Rocky II (1979)

Rocky II: Electric Boogaloo

***This Review Contains Spoilers***

Rocky II picks right off where the first movie ended and with the characters are already established, we can get right into the story. Stallone writes and directs this time, and who knows his own creation better than him?

Rocky II has a much higher budget than the first film and thus doesn’t have the guerrilla filmmaking tactics of the first so while it loses something in that regard it’s still no less a beauty of a film. They can even afford to have a huge crowd of kids following him during the training montage and possibly the cheesiest moment in any Rocky movie. We now get two montages instead of one and the series obsession with them would grow from here. The final fight benefits the most from the higher budget. We actually get to see a large crowd of spectators instead of relying on stock footage and camera angels disguising the lack of extras; while the use of slow-motion captures the pain and barbaric nature of fighting in glorious detail. When Rocky and Apollo both fall to the ground at the end of the fight, the suspense is crazy! The final shot of Rocky’s beat up face as he slurs in classic Stallone fashion is so barbaric; a perfect shot to end the movie on.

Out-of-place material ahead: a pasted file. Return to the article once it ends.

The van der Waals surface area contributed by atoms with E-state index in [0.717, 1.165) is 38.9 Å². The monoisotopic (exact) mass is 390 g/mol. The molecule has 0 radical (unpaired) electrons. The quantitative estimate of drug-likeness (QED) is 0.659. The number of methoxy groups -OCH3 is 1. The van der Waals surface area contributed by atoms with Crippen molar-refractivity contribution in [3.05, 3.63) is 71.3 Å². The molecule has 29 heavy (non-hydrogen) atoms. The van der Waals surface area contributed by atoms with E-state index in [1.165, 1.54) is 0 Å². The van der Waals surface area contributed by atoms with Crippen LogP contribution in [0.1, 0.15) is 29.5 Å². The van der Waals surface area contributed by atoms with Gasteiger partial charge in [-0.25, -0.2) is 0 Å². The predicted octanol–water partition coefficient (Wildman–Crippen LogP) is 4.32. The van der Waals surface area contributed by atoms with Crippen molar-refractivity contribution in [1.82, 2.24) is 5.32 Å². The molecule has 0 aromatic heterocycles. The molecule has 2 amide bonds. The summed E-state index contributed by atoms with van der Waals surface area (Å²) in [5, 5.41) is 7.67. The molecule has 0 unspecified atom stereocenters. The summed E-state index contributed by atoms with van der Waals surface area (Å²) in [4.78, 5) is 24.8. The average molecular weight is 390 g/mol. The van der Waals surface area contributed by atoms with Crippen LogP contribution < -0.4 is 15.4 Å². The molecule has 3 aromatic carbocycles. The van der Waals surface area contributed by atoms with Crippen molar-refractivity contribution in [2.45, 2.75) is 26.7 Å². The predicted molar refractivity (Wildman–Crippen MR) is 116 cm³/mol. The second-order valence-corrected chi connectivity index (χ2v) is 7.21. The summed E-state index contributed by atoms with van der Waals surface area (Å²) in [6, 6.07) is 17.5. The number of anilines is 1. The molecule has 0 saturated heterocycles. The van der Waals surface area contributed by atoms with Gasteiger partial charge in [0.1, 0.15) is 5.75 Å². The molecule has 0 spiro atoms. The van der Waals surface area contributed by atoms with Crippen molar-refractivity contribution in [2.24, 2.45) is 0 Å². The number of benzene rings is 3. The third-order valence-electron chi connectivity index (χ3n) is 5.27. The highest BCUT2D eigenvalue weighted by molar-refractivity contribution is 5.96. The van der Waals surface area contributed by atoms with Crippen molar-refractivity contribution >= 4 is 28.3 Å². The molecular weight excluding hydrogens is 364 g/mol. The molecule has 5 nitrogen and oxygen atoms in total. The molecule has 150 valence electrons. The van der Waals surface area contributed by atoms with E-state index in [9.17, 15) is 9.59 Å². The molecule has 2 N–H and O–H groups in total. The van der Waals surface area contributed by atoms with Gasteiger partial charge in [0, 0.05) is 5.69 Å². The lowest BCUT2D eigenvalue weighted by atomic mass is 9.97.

In Rocky II we get to see what Rocky does now that he has lots of money for the first time in his life and you really get a sense of the character’s new found happiness. However, he becomes blinded by this happiness and it goes to his head such as when he buys a house without even checking the upstairs. Rocky struggles with his new found fame and can’t even film a simple commercial. Just like how the public turn their back on Rocky, the public turned their back on Stallone after his two follow up films to Rocky bombed; Paradise Alley and F.I.S.T. Like how Stallone had to do a sequel to Rocky in order to get by, Rocky has to fight Apollo again to get by and prove that he is not a fluke or a one hit wonder. Apollo’s trainer Duke also has a bigger role here and would continue to be more prevalent in Rocky III and IV; I love this guy and his intense words of inspiration.